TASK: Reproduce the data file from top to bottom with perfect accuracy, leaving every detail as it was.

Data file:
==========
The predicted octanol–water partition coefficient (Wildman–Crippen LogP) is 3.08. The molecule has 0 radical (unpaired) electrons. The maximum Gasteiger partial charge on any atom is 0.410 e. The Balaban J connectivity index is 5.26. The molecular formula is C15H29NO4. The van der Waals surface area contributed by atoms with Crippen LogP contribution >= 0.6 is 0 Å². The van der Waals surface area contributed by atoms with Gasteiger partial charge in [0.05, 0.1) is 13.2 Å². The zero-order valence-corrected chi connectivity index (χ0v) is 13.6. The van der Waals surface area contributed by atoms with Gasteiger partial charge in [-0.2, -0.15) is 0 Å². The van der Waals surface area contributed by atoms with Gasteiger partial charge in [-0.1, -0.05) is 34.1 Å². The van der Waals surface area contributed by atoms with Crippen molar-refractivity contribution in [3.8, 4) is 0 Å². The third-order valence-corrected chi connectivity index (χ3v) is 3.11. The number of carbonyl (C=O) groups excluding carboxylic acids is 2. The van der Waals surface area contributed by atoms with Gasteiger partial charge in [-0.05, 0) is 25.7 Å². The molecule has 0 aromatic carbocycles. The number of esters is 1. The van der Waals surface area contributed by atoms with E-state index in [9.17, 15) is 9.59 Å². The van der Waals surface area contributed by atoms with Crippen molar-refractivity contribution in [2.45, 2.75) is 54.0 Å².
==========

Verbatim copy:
The predicted octanol–water partition coefficient (Wildman–Crippen LogP) is 3.08. The molecule has 0 radical (unpaired) electrons. The maximum Gasteiger partial charge on any atom is 0.410 e. The Balaban J connectivity index is 5.26. The molecular formula is C15H29NO4. The van der Waals surface area contributed by atoms with Crippen LogP contribution >= 0.6 is 0 Å². The van der Waals surface area contributed by atoms with Gasteiger partial charge in [0.05, 0.1) is 13.2 Å². The zero-order valence-corrected chi connectivity index (χ0v) is 13.6. The van der Waals surface area contributed by atoms with Gasteiger partial charge in [-0.2, -0.15) is 0 Å². The van der Waals surface area contributed by atoms with Gasteiger partial charge in [-0.1, -0.05) is 34.1 Å². The van der Waals surface area contributed by atoms with Crippen molar-refractivity contribution in [3.8, 4) is 0 Å². The third-order valence-corrected chi connectivity index (χ3v) is 3.11. The number of carbonyl (C=O) groups excluding carboxylic acids is 2. The van der Waals surface area contributed by atoms with Gasteiger partial charge in [-0.05, 0) is 25.7 Å². The molecule has 0 aromatic carbocycles. The number of esters is 1. The van der Waals surface area contributed by atoms with E-state index in [9.17, 15) is 9.59 Å². The van der Waals surface area contributed by atoms with Crippen molar-refractivity contribution in [2.45, 2.75) is 54.0 Å².